The increasing complexity and modularity of contemporary systems, paired with increasing parameter variabilities, makes the availability of flexible and robust, yet efficient, module-level interconnections instrumental. Delay-insensitive codes are very attractive in this context. There is considerable literature on this topic that classifies delay-insensitive communication channels according to the protocols (return-to-zero versus non-return-to-zero) and with respect to the codes (constant-weight versus systematic), with each solution having its specific pros and cons. From a higher abstraction, however, these protocols and codes represent corner cases of a more comprehensive solution space, and an exploration of this space promises to yield interesting new approaches. This is exactly what we do in this paper. More specifically, we present a novel coding scheme that combines the benefits of constant-weight codes, namely simple completion detection, with those of systematic codes, namely zero-effort decoding. We elaborate an approach for composing efficient “Partially Systematic Constant Weight” codes for a given data word length. In addition, we explore cost-efficient and orphan-free implementations of completion detectors for both, as well as suitable encoders and decoders. With respect to the protocols, we investigate the use of multiple spacers in return-to-zero protocols. We show that having a choice between multiple spacers can be beneficial with respect to energy efficiency. Alternatively, the freedom to choose one of multiple spacers can be leveraged to transfer information, thus turning the original return-to-zero protocol into a (very basic version of a) non-return-to-zero protocol. Again, this intermediate solution can combine benefits from both extremes. For all proposed solutions we provide quantitative comparisons that cover the whole relevant design space. In particular, we derive coding efficiency, power efficiency, as well as area effort for pipelined and non-pipelined communication channels. This not only gives evidence for the benefits and limitations of the presented novel schemes—our hope is that this paper can serve as a reference for designers seeking an optimized delay-insensitive code/protocol/implementation for their specific application. Full article
Show Figures

Figure 1

14 pages, 703 KiB  
Article
Voltage-Controlled Magnetic Anisotropy MeRAM Bit-Cell over Event Transient Effects
J. Low Power Electron. Appl. 2019, 9(2), 15; https://doi.org/10.3390/jlpea9020015 - 05 Apr 2019
Cited by 4 | Viewed by 6691
Abstract
Magnetic tunnel junction (MTJ) with a voltage-controlled magnetic anisotropy (VCMA) effect has been introduced to achieve robust non-volatile writing control with an electric field or a switching voltage. However, continuous technology scaling down makes circuits more susceptible to temporary faults. The reliability of [...] Read more.
Magnetic tunnel junction (MTJ) with a voltage-controlled magnetic anisotropy (VCMA) effect has been introduced to achieve robust non-volatile writing control with an electric field or a switching voltage. However, continuous technology scaling down makes circuits more susceptible to temporary faults. The reliability of VCMA-MTJ-based magnetoelectric random access memory (MeRAM) can be impacted by environmental disturbances because a radiation strike on the access transistor could introduce write and read failures in 1T-1MTJ MeRAM bit-cells. In this work, Single-Event Transient (SET) effects on a VCMA-MTJ-based MeRAM in 28 nm FDSOI CMOS technology are investigated. Results show the minimum SET charge Q c required to reach the access transistor associated with the striking time that can lead to an unsuccessful switch, that is, an error in the writing process (write failure). The synchronism between the fluctuations of the magnetic field in the MTJ free layer and the moment of the write pulse is also analyzed in terms of SET robustness. Moreover, results show that the minimum Q c value can vary more than 100 % depending on the magnetic state of the MTJ and the width of the access transistor. In addition, the most critical time against the SET occurrence may be before or after the write pulse depending on the magnetic state of the MTJ. Full article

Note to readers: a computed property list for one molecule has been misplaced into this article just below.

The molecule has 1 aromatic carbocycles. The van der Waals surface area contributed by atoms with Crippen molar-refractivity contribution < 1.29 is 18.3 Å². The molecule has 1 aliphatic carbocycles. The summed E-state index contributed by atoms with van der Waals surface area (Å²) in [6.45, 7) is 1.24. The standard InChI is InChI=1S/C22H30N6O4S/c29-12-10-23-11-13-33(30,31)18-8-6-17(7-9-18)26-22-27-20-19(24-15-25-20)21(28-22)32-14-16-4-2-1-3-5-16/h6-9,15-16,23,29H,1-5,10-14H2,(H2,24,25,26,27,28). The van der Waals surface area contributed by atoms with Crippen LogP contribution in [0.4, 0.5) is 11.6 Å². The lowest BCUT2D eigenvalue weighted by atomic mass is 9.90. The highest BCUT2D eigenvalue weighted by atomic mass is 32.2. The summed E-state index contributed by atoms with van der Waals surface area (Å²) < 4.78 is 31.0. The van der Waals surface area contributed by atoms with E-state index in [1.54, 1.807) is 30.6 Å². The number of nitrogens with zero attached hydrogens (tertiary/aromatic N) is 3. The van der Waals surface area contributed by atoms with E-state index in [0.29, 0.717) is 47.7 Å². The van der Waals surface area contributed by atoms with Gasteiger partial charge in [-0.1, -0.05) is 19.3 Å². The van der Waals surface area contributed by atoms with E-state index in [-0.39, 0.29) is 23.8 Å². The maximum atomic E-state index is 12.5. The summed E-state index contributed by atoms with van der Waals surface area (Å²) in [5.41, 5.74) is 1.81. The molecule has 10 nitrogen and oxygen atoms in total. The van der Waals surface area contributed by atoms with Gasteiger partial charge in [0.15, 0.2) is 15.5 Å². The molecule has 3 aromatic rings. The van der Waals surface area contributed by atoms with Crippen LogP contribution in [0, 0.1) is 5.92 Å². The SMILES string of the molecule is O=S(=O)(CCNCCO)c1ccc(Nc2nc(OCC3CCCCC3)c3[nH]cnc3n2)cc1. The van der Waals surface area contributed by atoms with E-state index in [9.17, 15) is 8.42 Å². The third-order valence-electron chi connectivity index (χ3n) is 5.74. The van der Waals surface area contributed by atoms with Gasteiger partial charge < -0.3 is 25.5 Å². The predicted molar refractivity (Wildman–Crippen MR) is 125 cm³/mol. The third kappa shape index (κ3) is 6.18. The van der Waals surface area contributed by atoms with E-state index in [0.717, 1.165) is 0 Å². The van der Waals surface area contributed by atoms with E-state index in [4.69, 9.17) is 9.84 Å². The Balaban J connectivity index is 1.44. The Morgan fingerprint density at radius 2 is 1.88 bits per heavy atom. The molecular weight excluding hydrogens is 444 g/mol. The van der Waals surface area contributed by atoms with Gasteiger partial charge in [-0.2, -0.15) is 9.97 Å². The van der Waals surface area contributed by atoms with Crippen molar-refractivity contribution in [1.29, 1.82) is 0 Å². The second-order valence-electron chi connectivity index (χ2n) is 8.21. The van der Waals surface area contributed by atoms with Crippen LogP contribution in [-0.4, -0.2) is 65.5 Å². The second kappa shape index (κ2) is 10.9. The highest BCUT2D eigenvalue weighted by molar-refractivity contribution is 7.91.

Show Figures

Figure 1

10 pages, 4992 KiB  
Article
PEDOT: PSS Thermoelectric Generators Printed on Paper Substrates
J. Low Power Electron. Appl. 2019, 9(2), 14; https://doi.org/10.3390/jlpea9020014 - 30 Mar 2019
Cited by 16 | Viewed by 7266
Abstract
Flexible electronics is a field gathering a growing interest among researchers and companies with widely varying applications, such as organic light emitting diodes, transistors as well as many different sensors. If the circuit should be portable or off-grid, the power sources available are [...] Read more.
Flexible electronics is a field gathering a growing interest among researchers and companies with widely varying applications, such as organic light emitting diodes, transistors as well as many different sensors. If the circuit should be portable or off-grid, the power sources available are batteries, supercapacitors or some type of power generator. Thermoelectric generators produce electrical energy by the diffusion of charge carriers in response to heat flux caused by a temperature gradient between junctions of dissimilar materials. As wearables, flexible electronics and intelligent packaging applications increase, there is a need for low-cost, recyclable and printable power sources. For such applications, printed thermoelectric generators (TEGs) are an interesting power source, which can also be combined with printable energy storage, such as supercapacitors. Poly(3,4-ethylenedioxythiophene)-poly(styrenesulfonate), or PEDOT:PSS, is a conductive polymer that has gathered interest as a thermoelectric material. Plastic substrates are commonly used for printed electronics, but an interesting and emerging alternative is to use paper. In this article, a printed thermoelectric generator consisting of PEDOT:PSS and silver inks was printed on two common types of paper substrates, which could be used to power electronic circuits on paper. Full article
(This article belongs to the Special Issue Flexible Electronics and Self-Powered Systems)
Show Figures

Figure 1

9 pages, 292 KiB  
Article
Improving the Performance of Turbo-Coded Systems under Suzuki Fading Channels
J. Low Power Electron. Appl. 2019, 9(2), 13; https://doi.org/10.3390/jlpea9020013 - 29 Mar 2019
Cited by 1 | Viewed by 6057
Abstract
In this paper, the performance of coded systems is considered in the presence of Suzuki fading channels, which is a combination of both short-fading and long-fading channels. The problem in manipulating a Suzuki fading model is the complicated integration involved in the evaluation [...] Read more.
In this paper, the performance of coded systems is considered in the presence of Suzuki fading channels, which is a combination of both short-fading and long-fading channels. The problem in manipulating a Suzuki fading model is the complicated integration involved in the evaluation of the Suzuki probability density function (PDF). In this paper, we calculated noise PDF after the zero-forcing equalizer (ZFE) at the receiver end with several approaches. In addition, we used the derived PDF to calculate the log-likelihood ratios (LLRs) for turbo-coded systems, and results were compared to Gaussian distribution-based LLRs. The results showed a 2 dB improvement in performance compared to traditional LLRs at 10 6 of the bit error rate (BER) with no added complexity. Simulations were obtained utilizing the Matlab program, and results showed good improvement in the performance of the turbo-coded system with the proposed LLRs compared to Gaussian-based LLRs. Full article
(This article belongs to the Special Issue Emerging Interconnection Networks Across Scales)
Show Figures

Figure 1

Previous Issue
Next Issue
Back to TopTop